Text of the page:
While there are concerns that America is losing the war with obesity, there are other signs, like the City of Philadelphia's successful implementation of a beverage tax.
Educating Americans that they have the tools to make healthy food choices is the focus of this year’s campaign for National Nutrition Month, which is sponsored by the Academy of Nutrition and Dietetics in partnership with Health.gov, the online home of the Office of Disease Prevention and Health Promotion, part of HHS.
The campaign seeks to highlight tools that include the 2015-2020 Dietary Guidelines for Americans, and the Physical Activity Guidelines for Americans, which call for getting at least 150 minutes of moderate activity each week.
The most recent Dietary Guidelines were adopted with some controversy after lobbyists for the meat industry pushed backed against provisions that included creating a more sustainable food supply. But the guidelines did advance recommendations that Americans cut back on sugar, limiting intake to no more than 10% of daily calories. And FDA followed up by approving a long-awaited Nutrition Facts label that will break out “Added Sugar” for the first time.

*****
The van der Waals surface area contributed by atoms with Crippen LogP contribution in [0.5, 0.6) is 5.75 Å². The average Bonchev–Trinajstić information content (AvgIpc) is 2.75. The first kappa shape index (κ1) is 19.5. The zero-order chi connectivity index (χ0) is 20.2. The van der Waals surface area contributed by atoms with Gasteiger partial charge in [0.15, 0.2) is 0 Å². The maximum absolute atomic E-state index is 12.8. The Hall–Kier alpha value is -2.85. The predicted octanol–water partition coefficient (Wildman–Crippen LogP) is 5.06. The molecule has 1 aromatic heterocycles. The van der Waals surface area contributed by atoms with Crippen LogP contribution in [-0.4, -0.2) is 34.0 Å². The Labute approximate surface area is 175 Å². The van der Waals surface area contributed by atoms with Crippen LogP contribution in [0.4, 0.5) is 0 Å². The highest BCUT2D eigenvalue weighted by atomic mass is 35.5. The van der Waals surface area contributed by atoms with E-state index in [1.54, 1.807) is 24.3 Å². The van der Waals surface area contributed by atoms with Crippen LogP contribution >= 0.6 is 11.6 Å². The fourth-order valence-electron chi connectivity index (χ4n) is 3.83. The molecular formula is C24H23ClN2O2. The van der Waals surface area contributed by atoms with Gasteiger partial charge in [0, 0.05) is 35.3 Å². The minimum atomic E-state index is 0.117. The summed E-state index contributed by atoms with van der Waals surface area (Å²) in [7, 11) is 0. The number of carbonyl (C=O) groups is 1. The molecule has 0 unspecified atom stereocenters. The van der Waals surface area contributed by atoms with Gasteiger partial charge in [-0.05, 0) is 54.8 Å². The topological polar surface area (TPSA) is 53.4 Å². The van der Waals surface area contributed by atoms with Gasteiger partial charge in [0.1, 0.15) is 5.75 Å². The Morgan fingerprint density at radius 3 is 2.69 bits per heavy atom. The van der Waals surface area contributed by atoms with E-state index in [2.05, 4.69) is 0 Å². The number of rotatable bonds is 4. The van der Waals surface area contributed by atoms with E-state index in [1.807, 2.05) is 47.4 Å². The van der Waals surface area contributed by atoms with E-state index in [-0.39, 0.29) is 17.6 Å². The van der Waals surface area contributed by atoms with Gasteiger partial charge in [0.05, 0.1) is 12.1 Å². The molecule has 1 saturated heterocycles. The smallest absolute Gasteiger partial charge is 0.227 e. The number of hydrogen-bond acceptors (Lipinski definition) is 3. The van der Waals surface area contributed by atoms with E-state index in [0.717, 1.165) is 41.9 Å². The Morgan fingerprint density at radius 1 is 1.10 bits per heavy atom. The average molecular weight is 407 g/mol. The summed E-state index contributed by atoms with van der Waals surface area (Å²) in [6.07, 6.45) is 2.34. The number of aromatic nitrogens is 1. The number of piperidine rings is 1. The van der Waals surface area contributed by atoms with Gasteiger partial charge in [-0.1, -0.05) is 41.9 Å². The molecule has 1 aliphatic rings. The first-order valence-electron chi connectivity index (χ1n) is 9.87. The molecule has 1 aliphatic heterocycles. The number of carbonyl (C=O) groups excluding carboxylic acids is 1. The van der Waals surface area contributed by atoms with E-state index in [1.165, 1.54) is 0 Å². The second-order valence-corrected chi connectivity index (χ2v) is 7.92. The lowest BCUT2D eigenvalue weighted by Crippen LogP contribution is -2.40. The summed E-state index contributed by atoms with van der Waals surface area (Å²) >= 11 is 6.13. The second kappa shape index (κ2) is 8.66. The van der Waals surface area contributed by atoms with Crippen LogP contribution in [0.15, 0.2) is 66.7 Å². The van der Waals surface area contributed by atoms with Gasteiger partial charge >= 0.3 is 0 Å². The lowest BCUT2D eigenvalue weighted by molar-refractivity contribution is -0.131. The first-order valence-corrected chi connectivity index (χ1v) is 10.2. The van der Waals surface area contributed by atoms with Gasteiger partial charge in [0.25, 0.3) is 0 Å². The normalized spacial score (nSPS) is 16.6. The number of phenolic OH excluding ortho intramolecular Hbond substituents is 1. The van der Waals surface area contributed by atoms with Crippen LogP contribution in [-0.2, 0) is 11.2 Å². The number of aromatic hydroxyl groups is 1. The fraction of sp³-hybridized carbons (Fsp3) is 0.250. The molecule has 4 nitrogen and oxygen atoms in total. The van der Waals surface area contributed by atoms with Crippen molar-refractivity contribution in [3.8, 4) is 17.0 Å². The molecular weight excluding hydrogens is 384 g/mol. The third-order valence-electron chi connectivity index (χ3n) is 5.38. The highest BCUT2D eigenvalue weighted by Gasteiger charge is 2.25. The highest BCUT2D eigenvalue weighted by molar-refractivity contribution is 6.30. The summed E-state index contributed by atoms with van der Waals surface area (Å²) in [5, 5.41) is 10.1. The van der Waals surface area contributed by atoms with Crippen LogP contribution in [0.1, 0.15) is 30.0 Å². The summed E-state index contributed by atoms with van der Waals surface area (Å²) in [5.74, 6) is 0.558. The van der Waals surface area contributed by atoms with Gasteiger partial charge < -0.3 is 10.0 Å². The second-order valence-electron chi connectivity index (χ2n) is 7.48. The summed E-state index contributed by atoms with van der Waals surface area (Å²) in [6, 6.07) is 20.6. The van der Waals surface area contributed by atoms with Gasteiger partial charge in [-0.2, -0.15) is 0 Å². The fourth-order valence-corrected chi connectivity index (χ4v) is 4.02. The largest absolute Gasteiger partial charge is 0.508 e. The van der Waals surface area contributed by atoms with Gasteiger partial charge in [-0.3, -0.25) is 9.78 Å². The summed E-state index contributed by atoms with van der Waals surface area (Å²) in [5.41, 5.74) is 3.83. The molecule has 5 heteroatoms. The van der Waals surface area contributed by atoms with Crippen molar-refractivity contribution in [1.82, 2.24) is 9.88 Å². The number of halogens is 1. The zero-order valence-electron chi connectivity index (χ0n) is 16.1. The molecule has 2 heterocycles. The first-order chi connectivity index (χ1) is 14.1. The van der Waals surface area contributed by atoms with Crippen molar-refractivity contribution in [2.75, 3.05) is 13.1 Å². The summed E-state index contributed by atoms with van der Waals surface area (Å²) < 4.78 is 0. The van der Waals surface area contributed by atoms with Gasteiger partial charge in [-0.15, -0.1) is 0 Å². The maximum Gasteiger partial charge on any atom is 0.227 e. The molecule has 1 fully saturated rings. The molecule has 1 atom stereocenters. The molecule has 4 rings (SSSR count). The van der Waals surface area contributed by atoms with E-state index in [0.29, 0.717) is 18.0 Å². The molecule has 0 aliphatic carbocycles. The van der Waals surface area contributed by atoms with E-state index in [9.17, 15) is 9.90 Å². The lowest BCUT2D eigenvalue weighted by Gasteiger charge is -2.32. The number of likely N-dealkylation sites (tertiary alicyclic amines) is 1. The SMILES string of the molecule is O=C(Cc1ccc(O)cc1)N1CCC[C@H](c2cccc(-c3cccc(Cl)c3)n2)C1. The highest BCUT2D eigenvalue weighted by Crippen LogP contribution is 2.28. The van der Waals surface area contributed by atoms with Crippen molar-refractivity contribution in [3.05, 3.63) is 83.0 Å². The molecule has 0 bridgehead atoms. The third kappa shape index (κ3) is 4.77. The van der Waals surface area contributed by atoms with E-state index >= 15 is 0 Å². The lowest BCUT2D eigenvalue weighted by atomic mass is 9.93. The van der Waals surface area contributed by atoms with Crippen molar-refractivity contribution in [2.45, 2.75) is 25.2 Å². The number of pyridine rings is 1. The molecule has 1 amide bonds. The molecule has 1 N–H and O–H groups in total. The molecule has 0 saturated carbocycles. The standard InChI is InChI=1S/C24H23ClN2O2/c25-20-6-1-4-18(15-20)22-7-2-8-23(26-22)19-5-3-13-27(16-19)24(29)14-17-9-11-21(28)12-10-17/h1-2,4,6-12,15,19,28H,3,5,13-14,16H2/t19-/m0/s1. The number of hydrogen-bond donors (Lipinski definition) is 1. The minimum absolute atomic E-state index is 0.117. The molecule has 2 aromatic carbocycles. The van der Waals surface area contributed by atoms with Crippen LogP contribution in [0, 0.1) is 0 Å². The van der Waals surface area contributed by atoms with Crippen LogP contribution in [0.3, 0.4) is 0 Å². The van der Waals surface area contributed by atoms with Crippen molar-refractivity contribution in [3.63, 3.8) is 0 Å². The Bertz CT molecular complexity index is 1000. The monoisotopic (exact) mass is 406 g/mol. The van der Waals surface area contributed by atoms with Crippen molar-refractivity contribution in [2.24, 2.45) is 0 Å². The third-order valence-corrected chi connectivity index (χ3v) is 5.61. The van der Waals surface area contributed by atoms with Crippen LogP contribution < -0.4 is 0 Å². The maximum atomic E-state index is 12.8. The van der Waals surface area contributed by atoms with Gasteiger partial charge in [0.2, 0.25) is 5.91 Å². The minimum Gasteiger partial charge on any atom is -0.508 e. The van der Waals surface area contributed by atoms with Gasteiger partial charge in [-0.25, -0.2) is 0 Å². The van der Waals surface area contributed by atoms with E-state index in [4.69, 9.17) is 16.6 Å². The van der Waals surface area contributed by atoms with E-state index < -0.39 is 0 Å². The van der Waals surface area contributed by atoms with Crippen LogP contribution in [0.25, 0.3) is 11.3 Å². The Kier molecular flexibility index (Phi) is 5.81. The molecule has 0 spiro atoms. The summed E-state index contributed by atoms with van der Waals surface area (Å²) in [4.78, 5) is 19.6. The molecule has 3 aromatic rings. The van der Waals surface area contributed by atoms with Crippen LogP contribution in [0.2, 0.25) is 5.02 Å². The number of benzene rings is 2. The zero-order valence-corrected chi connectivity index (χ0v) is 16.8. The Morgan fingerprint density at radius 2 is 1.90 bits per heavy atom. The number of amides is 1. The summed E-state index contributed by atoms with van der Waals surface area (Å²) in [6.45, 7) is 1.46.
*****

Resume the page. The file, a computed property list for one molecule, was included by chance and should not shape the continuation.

National Nutrition Month comes at a difficult time for healthy eating advocates, as reports increase that obesity has reached a crisis point in many parts of the country, and the new Trump administration seems poised to roll back many of the Obama-era directives for healthy school lunches. Elsewhere, since last year the City of Philadelphia has successfully implemented a soda tax (although beverage distributors continue to fight it).
The academy, and other experts, reports that making small, sustainable changes over time will do more for health than trying to make drastic changes that won’t stick.
The current issue of Evidence-Based Diabetes Management™, published this month, is focused on evidence in support of lifestyle management.